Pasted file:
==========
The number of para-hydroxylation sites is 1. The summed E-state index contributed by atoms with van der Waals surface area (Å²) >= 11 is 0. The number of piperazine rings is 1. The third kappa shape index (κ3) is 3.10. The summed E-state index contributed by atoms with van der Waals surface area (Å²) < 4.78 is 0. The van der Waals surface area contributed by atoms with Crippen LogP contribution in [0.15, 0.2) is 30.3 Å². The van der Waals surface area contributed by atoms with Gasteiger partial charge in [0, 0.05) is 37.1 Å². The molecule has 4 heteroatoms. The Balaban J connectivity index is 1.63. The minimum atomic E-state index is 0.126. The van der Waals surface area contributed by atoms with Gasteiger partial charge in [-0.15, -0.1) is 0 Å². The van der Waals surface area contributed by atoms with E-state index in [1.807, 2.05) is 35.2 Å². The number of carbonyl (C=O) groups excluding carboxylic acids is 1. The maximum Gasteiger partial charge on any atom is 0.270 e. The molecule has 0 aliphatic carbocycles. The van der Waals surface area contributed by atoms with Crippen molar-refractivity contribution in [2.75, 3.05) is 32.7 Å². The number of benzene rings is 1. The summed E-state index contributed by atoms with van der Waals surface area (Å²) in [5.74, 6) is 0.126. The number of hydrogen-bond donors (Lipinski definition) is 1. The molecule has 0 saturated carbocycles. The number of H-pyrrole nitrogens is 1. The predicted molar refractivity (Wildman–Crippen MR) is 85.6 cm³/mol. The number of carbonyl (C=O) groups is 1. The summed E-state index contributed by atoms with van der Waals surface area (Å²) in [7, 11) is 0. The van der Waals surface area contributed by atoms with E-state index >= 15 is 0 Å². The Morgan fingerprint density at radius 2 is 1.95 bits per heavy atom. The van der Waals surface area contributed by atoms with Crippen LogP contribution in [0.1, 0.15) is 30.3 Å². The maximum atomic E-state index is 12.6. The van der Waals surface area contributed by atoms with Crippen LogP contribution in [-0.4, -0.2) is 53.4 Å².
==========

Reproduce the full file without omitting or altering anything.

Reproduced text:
The number of para-hydroxylation sites is 1. The summed E-state index contributed by atoms with van der Waals surface area (Å²) >= 11 is 0. The number of piperazine rings is 1. The third kappa shape index (κ3) is 3.10. The summed E-state index contributed by atoms with van der Waals surface area (Å²) < 4.78 is 0. The van der Waals surface area contributed by atoms with Crippen LogP contribution in [0.15, 0.2) is 30.3 Å². The van der Waals surface area contributed by atoms with Gasteiger partial charge in [0, 0.05) is 37.1 Å². The molecule has 4 heteroatoms. The Balaban J connectivity index is 1.63. The minimum atomic E-state index is 0.126. The van der Waals surface area contributed by atoms with Gasteiger partial charge in [-0.15, -0.1) is 0 Å². The van der Waals surface area contributed by atoms with E-state index in [1.807, 2.05) is 35.2 Å². The number of carbonyl (C=O) groups excluding carboxylic acids is 1. The maximum Gasteiger partial charge on any atom is 0.270 e. The molecule has 0 aliphatic carbocycles. The van der Waals surface area contributed by atoms with Crippen molar-refractivity contribution in [2.75, 3.05) is 32.7 Å². The number of benzene rings is 1. The summed E-state index contributed by atoms with van der Waals surface area (Å²) in [5.74, 6) is 0.126. The number of hydrogen-bond donors (Lipinski definition) is 1. The molecule has 0 saturated carbocycles. The number of H-pyrrole nitrogens is 1. The predicted molar refractivity (Wildman–Crippen MR) is 85.6 cm³/mol. The number of carbonyl (C=O) groups is 1. The summed E-state index contributed by atoms with van der Waals surface area (Å²) in [7, 11) is 0. The van der Waals surface area contributed by atoms with E-state index >= 15 is 0 Å². The Morgan fingerprint density at radius 2 is 1.95 bits per heavy atom. The van der Waals surface area contributed by atoms with Crippen LogP contribution in [0.1, 0.15) is 30.3 Å². The maximum atomic E-state index is 12.6. The van der Waals surface area contributed by atoms with Crippen LogP contribution in [-0.4, -0.2) is 53.4 Å².